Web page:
Friday, May 25, 2012

Blaming teachers is not an education policy

From the inbox:

Philadelphia, PA – While visiting Bluford Charter School in Philadelphia, Mitt Romney continued to avoid offering innovative ideas for education reform, instead spending his time blaming teachers and pushing a proposal that would funnel funds from public education to private schools.  Education reform needs a collaborative approach that focuses on student achievement by bringing together students, teachers, parents and the community.

“Romney hasn’t offered any ideas that would help kids succeed in the classroom.” Said Philadelphia AFL-CIO Secretary Treasurer Liz McElroy. “Blaming teachers is not an education policy.”

“At a time when school budgets have been cut to the bone, Mitt Romney wants to take money out of our neighborhood public schools to spend on vouchers, private schools, charters and other gimmicks. Our schools need equitable and stable funding to improve student outcomes. They need collaboration, and not conflict, between teachers, parents and community leaders to improve achievement.”  Said Jerry T. Jordan, President, Philadelphia Federation of Teachers

Mitt Romney has a history of making statements on education that are detached from the reality that our students, teachers and parents are actually facing.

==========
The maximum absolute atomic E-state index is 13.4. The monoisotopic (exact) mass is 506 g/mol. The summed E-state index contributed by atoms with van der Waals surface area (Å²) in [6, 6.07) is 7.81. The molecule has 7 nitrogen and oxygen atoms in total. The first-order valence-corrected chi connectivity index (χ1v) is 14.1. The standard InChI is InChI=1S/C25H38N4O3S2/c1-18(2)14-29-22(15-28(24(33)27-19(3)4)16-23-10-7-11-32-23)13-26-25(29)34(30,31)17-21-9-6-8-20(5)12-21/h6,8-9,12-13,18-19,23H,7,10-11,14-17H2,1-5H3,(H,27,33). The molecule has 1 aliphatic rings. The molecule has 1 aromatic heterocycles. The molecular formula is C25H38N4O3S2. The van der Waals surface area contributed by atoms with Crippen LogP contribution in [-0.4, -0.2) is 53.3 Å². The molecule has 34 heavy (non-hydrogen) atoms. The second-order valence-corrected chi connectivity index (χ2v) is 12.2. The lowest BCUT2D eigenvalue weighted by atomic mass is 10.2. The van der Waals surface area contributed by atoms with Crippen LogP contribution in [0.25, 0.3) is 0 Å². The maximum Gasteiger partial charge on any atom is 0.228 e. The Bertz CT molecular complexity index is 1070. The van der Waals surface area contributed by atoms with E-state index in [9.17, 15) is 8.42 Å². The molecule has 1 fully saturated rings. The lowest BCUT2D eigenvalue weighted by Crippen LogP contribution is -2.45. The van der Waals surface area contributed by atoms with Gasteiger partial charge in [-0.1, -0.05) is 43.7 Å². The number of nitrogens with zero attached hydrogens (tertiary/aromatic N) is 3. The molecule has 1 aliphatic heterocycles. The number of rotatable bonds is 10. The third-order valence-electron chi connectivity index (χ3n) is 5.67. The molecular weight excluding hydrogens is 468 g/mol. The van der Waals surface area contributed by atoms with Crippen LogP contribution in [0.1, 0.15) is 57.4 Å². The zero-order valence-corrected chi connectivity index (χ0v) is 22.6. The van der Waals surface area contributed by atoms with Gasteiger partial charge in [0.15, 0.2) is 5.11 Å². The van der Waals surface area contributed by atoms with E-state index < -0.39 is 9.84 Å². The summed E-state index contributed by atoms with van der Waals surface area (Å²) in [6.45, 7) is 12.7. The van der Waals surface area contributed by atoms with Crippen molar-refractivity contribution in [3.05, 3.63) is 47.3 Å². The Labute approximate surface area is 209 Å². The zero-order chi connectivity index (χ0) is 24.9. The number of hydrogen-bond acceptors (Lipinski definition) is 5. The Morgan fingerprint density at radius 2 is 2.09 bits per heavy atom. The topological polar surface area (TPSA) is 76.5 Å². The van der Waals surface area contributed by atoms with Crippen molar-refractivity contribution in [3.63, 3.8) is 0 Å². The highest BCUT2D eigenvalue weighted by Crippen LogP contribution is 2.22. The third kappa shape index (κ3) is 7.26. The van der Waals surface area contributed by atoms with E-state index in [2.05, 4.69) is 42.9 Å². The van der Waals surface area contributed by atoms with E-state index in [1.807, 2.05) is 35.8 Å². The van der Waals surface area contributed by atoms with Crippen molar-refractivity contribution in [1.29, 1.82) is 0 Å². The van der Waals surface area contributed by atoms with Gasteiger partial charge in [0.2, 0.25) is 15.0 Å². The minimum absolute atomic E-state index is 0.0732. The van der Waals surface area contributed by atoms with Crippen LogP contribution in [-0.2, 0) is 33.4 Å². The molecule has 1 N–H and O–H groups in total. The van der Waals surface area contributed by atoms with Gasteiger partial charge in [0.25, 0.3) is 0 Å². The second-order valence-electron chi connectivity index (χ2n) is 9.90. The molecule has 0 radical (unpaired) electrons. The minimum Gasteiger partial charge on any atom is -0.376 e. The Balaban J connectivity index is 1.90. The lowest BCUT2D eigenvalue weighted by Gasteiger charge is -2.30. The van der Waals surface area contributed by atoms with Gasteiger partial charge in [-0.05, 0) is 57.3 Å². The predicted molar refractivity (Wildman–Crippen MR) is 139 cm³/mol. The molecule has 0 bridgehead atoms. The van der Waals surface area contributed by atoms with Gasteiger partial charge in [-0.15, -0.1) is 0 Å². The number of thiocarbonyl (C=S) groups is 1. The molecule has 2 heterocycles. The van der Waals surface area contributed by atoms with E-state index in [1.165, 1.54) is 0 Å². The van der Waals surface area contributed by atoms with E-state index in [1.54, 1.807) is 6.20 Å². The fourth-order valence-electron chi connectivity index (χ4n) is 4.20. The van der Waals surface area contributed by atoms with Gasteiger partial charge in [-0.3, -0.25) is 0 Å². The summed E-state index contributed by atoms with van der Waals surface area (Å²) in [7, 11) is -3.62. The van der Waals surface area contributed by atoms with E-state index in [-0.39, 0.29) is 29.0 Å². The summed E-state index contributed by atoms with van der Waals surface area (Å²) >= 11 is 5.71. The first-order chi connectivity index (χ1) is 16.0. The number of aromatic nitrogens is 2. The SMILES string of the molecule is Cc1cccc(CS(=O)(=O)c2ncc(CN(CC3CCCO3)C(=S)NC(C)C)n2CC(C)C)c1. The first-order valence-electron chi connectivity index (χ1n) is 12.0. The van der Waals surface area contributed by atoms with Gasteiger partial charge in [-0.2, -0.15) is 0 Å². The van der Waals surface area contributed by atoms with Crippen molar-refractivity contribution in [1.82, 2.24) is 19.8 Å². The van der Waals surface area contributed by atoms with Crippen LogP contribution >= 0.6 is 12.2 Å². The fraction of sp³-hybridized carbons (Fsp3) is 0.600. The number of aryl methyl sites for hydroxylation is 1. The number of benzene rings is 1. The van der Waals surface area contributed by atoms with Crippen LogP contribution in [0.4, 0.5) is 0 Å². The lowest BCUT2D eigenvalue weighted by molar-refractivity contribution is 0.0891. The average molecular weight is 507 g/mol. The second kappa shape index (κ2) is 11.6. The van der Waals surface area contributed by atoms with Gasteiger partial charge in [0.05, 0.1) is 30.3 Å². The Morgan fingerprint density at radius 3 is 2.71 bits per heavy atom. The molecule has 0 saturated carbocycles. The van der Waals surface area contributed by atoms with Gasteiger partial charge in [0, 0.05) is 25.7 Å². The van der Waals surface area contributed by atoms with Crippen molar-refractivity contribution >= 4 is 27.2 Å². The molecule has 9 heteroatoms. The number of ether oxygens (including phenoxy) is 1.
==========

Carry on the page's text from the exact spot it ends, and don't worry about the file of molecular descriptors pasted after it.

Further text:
Romney: “The Effort To Reduce Classroom Size May Actually Hurt Education More Than It Helps.” (No Apology, Pg. 216)
Reality: At Romney’s prestigious private school Cranbrook the average class size is 14 (Cranbrook Website), while the Pennsylvania public school system is 22.4 (National Center for Education Statistics).

Romney: “We don’t need to spend more on education. We need to spend it more wisely.”(Boston Globe, 10/12/94)
Reality: As governor, Romney used budgeting gimmicks that led to the layoffs Of 14,500 Teachers, Police Officers, Librarians, And Others. (Boston Globe, 1/09).  In addition public school teachers in the United States spent more than $1.33 billion ($356 per teacher) out of pocket on school supplies and instructional materials in the 2009-2010 school year. (The 2010 NSSEA Retail Market Awareness Study).

Romney: “My best advice is find a great institution of higher learning, find one that has the right price, and shop around.” (Townhall Meeting, 3/12)
Reality: By the end of Mitt Romney’s tenure as Governor of Massachusetts, Community Colleges Costs were “59% Higher Than National Average” and Public Four Year Colleges Were 34% Higher. (MassINC, Paying for College, 4/06)

1 comment:

Anonymous said...

its better to have 2 clasees of 30 with 2 good teachers then 3 classes of 20 with 2 good and one average teacher